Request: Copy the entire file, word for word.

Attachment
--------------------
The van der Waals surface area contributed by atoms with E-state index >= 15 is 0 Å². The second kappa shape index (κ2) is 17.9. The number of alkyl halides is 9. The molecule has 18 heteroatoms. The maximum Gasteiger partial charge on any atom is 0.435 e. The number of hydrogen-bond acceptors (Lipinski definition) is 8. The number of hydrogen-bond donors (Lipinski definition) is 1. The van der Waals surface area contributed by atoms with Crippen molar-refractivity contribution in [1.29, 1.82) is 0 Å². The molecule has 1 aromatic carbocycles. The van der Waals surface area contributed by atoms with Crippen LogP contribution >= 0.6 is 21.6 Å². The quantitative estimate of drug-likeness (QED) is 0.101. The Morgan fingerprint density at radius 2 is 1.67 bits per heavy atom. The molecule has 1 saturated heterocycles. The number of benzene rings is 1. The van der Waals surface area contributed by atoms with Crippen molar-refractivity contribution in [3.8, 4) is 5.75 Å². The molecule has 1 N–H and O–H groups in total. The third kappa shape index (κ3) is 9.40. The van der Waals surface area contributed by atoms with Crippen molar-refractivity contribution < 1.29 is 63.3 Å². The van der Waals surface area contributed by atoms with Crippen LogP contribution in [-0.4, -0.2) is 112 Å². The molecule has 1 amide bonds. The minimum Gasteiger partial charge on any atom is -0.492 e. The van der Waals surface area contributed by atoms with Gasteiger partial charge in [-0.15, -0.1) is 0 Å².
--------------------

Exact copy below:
The van der Waals surface area contributed by atoms with E-state index >= 15 is 0 Å². The second kappa shape index (κ2) is 17.9. The number of alkyl halides is 9. The molecule has 18 heteroatoms. The maximum Gasteiger partial charge on any atom is 0.435 e. The number of hydrogen-bond acceptors (Lipinski definition) is 8. The number of hydrogen-bond donors (Lipinski definition) is 1. The van der Waals surface area contributed by atoms with Crippen molar-refractivity contribution in [1.29, 1.82) is 0 Å². The molecule has 1 aromatic carbocycles. The van der Waals surface area contributed by atoms with Crippen LogP contribution >= 0.6 is 21.6 Å². The quantitative estimate of drug-likeness (QED) is 0.101. The Morgan fingerprint density at radius 2 is 1.67 bits per heavy atom. The molecule has 1 saturated heterocycles. The number of benzene rings is 1. The van der Waals surface area contributed by atoms with Crippen molar-refractivity contribution in [3.8, 4) is 5.75 Å². The molecule has 1 N–H and O–H groups in total. The third kappa shape index (κ3) is 9.40. The van der Waals surface area contributed by atoms with Crippen molar-refractivity contribution < 1.29 is 63.3 Å². The van der Waals surface area contributed by atoms with Crippen LogP contribution in [-0.4, -0.2) is 112 Å². The molecule has 1 amide bonds. The minimum Gasteiger partial charge on any atom is -0.492 e. The van der Waals surface area contributed by atoms with Gasteiger partial charge in [-0.15, -0.1) is 0 Å².